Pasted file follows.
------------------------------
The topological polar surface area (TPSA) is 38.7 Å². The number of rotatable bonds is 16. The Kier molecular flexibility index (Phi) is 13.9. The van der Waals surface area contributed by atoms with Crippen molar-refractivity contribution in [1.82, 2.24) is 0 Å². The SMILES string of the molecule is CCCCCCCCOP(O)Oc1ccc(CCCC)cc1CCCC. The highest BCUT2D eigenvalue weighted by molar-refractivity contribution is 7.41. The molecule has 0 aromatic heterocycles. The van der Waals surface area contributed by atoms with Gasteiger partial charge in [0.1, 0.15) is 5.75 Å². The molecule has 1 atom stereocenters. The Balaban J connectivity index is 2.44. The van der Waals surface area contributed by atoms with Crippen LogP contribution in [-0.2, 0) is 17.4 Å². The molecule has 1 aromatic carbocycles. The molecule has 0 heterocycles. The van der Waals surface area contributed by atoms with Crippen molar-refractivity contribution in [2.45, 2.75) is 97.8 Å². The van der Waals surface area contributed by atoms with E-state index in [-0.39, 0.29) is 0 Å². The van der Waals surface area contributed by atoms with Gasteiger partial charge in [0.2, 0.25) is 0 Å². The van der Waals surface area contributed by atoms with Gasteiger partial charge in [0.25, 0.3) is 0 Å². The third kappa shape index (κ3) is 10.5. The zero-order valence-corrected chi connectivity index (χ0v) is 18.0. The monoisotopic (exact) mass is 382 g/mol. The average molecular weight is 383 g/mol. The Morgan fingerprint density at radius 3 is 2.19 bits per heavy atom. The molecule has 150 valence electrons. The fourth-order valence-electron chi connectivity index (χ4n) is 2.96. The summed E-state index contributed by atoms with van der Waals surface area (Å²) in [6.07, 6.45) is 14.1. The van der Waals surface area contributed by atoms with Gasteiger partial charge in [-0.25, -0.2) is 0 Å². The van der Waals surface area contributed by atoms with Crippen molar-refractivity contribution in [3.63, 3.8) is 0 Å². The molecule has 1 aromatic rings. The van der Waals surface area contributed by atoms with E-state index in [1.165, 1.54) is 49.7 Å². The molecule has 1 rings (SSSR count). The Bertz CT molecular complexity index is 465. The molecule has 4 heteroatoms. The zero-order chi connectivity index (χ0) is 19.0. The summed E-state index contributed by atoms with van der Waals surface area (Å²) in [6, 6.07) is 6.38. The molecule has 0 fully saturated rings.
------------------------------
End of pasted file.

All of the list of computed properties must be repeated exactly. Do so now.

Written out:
The topological polar surface area (TPSA) is 38.7 Å². The number of rotatable bonds is 16. The Kier molecular flexibility index (Phi) is 13.9. The van der Waals surface area contributed by atoms with Crippen molar-refractivity contribution in [1.82, 2.24) is 0 Å². The SMILES string of the molecule is CCCCCCCCOP(O)Oc1ccc(CCCC)cc1CCCC. The highest BCUT2D eigenvalue weighted by molar-refractivity contribution is 7.41. The molecule has 0 aromatic heterocycles. The van der Waals surface area contributed by atoms with Gasteiger partial charge in [0.1, 0.15) is 5.75 Å². The molecule has 1 atom stereocenters. The Balaban J connectivity index is 2.44. The van der Waals surface area contributed by atoms with Crippen LogP contribution in [-0.2, 0) is 17.4 Å². The molecule has 1 aromatic carbocycles. The molecule has 0 heterocycles. The van der Waals surface area contributed by atoms with Crippen molar-refractivity contribution in [2.45, 2.75) is 97.8 Å². The van der Waals surface area contributed by atoms with E-state index in [-0.39, 0.29) is 0 Å². The van der Waals surface area contributed by atoms with Gasteiger partial charge in [0.2, 0.25) is 0 Å². The van der Waals surface area contributed by atoms with Gasteiger partial charge in [0.25, 0.3) is 0 Å². The third kappa shape index (κ3) is 10.5. The zero-order valence-corrected chi connectivity index (χ0v) is 18.0. The monoisotopic (exact) mass is 382 g/mol. The average molecular weight is 383 g/mol. The Morgan fingerprint density at radius 3 is 2.19 bits per heavy atom. The molecule has 150 valence electrons. The fourth-order valence-electron chi connectivity index (χ4n) is 2.96. The summed E-state index contributed by atoms with van der Waals surface area (Å²) in [6.07, 6.45) is 14.1. The van der Waals surface area contributed by atoms with Gasteiger partial charge in [-0.25, -0.2) is 0 Å². The van der Waals surface area contributed by atoms with Crippen molar-refractivity contribution in [3.63, 3.8) is 0 Å². The molecule has 1 aromatic rings. The van der Waals surface area contributed by atoms with E-state index in [1.165, 1.54) is 49.7 Å². The molecule has 1 rings (SSSR count). The Bertz CT molecular complexity index is 465. The molecule has 4 heteroatoms. The zero-order chi connectivity index (χ0) is 19.0. The summed E-state index contributed by atoms with van der Waals surface area (Å²) in [6, 6.07) is 6.38. The molecule has 0 fully saturated rings.